We had Charlie's Angels. And they really were pretty. Farah Fawcett had the hair, Kate Jackson looked good riding a horse, and Jaclyn Smith was cute. But their mouths were, even on a great hair day, far from smart. We had Wonder Woman, in her satin tights, fighting for the rights ... of the old red, white and blue. But in the wish-list Bartlett White House, CJ is an occasional voice of dissent, speaking up against the idea that America is always right and its President divinely inspired.
We also had Follyfoot Dora, who cried a lot. And I'm sure there was a girl in The Tomorrow People, though jaunting John and a computer made all the decisions. There were several more women in Upstairs Downstairs (slutty maids and/or slutty posh totty to contrast with frigid maids and/or frigid posh totty), and there was always some girl or other getting her kit off for Dennis Waterman or John Thaw. Or both. What we didn't have, not for several lengthy series in a row, not week after week, scene after scene, was the idea that a woman, a good-looking one at that, could be on screen and holding that screen. Could be seen to be part of a team, not the plot point that rips a team apart. Could just be there, not as an affront to male power, not as a challenge to ingrained prejudices, not even because she gave the camera something nice to look at, but just there ... as a person. Another person.
Which is not to say that CJ doesn't have hot politics. She certainly does - good, old-fashioned, not-afraid-to-call-herself-a-feminist politics. In the fantasy America that elects (and re-elects) a dream-vote Democrat President, CJ Cregg is a woman of influence who can silence the press corps with a perfectly pitched, exquisitely timed one-liner, ideally while simultaneously juggling two personal crises and her boss's ego. Probably the only thing that isn't believable about her is the idea that in a team of five, heading a "left-wing" government, one of them could be a woman. One hundred and twelve years after New Zealand gave women the vote (Britain only came to the suffrage party a quarter of a century later), the dream that a woman might hold sway in a major world power has only come true twice - and neither Margaret Thatcher nor Condoleezza Rice regularly speak of themselves as feminist. Though they do, too, look good in blue.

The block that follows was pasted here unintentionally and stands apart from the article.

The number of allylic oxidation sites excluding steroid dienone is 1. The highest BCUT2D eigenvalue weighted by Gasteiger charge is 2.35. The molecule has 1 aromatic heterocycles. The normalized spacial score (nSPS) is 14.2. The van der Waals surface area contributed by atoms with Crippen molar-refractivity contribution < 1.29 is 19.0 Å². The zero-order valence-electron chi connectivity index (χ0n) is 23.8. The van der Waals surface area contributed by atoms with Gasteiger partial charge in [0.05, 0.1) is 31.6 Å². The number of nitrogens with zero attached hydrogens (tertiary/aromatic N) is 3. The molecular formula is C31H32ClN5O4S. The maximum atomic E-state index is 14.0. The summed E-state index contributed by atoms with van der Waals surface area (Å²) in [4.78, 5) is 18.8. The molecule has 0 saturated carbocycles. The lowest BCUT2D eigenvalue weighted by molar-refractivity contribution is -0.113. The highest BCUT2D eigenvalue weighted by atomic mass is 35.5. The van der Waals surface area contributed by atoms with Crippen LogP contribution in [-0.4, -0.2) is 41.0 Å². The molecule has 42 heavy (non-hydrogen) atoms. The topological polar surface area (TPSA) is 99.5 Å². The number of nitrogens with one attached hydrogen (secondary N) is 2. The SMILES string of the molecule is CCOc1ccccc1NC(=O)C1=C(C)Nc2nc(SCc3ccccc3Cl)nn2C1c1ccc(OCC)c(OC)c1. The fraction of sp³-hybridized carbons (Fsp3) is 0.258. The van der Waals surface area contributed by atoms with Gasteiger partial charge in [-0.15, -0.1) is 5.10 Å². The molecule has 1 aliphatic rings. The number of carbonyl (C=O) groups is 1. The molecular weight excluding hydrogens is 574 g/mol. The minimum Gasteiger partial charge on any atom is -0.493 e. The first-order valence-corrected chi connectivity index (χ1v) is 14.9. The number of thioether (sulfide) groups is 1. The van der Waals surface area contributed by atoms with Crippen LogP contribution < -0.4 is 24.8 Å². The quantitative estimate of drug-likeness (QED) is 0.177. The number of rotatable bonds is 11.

CJ has a great job, fine colleagues, good salary, designer wardrobe - all this and less. She wears Armani and her father has Alzheimer's. She has a stellar career and is rubbish at maintaining a relationship. She smart-mouth quips with the best of them - while walking faster than is generally assumed possible at six feet tall - and falls into swimming pools. More than once. She loves her work, has a scrappy private life, and hardly any family time. CJ has exactly half of what we were promised when the second-wave feminist fairy godmothers said we could have it all - on some days the sacrifices are worth it, and on others they aren't. She categorically does not have it all, which makes her a far more honest role model than almost any other woman on US-made TV, and infinitely more credible than the Sex and the City mannequins.
CJ Cregg is brilliant. And Allison Janney looks a lot like her. E
`Parallel Lies' by Stella Duffy is published by Virago, priced pounds 12.99. `The West Wing' is next on Channel 4 at 7.40pm on Friday